The Holiday Pay Ass

There’s been more said today about payroll problems at MBIE and the police but the fact is the Holiday Pay law has been an ass since 2004.

Stuff reports State payroll blunder may be widespread, hitting private workers too.

A payroll blunder that left thousands of state sector workers underpaid may be widespread, meaning many in the public sector and in private businesses may have been short-changed.

The problem came to light after police and more recently staff at the Ministry of Business, Innovation and Employment (MBIE) were underpaid because of an error calculating their holiday pay and shift entitlements.

But Finance Minister Bill English on Tuesday signalled that the problems go back to the Holidays Act in 2004 and “there may be a widespread issue in the public sector as well as the private sector”.

I think it’s been well known there have been issues with the legislation that make it very difficult in some scenarios to follow the law.

Prior to 2004 , when paying part time employees with variable work patterns a common way of dealing paying holidays was giving them their 3 weeks (it changed to 4 weeks later) and paying them 6% of what they had earned over the year (liable gross).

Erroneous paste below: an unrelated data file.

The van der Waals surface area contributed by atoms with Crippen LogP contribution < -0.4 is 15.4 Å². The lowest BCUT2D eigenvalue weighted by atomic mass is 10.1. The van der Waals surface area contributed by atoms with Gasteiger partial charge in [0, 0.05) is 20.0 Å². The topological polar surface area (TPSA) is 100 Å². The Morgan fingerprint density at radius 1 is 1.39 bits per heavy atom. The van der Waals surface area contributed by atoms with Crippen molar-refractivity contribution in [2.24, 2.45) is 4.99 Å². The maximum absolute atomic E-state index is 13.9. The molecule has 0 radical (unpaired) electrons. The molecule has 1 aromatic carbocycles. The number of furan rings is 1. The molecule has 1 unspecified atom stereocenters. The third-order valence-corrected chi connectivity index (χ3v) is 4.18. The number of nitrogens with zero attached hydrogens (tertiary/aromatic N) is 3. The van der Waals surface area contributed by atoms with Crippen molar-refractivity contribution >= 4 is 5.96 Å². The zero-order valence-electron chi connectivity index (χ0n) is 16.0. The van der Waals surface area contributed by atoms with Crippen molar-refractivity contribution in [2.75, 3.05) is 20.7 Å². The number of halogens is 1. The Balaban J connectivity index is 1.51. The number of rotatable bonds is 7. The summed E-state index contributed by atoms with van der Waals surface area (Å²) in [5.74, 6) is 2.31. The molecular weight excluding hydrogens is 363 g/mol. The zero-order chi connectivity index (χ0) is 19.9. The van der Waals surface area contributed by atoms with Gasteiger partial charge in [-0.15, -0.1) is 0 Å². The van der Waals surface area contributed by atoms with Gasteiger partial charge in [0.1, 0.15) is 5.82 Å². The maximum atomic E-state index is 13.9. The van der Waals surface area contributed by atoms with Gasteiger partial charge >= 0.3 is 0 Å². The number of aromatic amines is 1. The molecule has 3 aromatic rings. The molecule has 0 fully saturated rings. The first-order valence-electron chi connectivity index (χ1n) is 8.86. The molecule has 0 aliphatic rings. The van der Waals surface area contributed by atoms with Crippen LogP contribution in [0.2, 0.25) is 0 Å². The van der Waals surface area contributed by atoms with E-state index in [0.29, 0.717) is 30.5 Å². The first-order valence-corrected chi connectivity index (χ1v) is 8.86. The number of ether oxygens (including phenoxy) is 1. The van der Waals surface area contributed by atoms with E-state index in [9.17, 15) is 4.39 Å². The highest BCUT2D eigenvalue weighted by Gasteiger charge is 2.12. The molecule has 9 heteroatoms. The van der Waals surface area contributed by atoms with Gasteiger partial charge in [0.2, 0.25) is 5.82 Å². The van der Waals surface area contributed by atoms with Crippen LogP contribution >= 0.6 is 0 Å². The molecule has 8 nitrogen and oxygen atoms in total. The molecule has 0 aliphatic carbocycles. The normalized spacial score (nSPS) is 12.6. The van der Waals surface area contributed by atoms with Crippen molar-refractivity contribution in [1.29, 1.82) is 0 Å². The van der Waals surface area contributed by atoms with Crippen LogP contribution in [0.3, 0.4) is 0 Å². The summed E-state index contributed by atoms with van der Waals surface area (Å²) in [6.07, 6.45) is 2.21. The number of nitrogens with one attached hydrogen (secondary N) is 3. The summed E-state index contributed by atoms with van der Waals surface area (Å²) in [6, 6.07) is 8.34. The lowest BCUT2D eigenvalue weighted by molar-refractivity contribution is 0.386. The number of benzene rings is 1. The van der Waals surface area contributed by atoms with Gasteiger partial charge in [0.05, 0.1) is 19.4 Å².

The 2004 Holidays Act clamped right down on paying ‘casuals’ (Pay As You Go employees) like that. The new Act meant you could only use the 6% calculation in very limited circumstances (on call non-rostered work). There are many part time workers who were excluded.

In 2010 the Government reviewed the problems with the Act but put any resolution in the too hard basket and left things as they were – so employees struggled on the best they could with an ass of a law.

I know of large private employers who work around the law (don’t follow it) because it’s just too difficult following the letter of the law.

I’m sure many payroll operators won’t be aware of what the law requires them to try and do.

I think most employers strive to pay Holiday Pay fairly, but find their own way of doing it.

I don’t think the problem is widespread in that most employees will be have paid reasonably fairly, but complying with the Act has been a widespread problem for over a decade.



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1 Comment

  1. Robby

     /  8th March 2016

    The issue here is what is known as ‘Relevant Daily Pay’
    What happens in a lot of businesses (like the one I work for), is that on a sick day you get 8 hours pay, which is a normal working day under most full time contracts. Except that on most days except Friday, I work at least nine hours. Which means I should be getting more than 8 hours pay for a sick day. There is a running joke in my workplace, about how we get paid more per day while on annual leave, than we do for a normal day at work, and that maybe the boss is giving us a hint….. 😉


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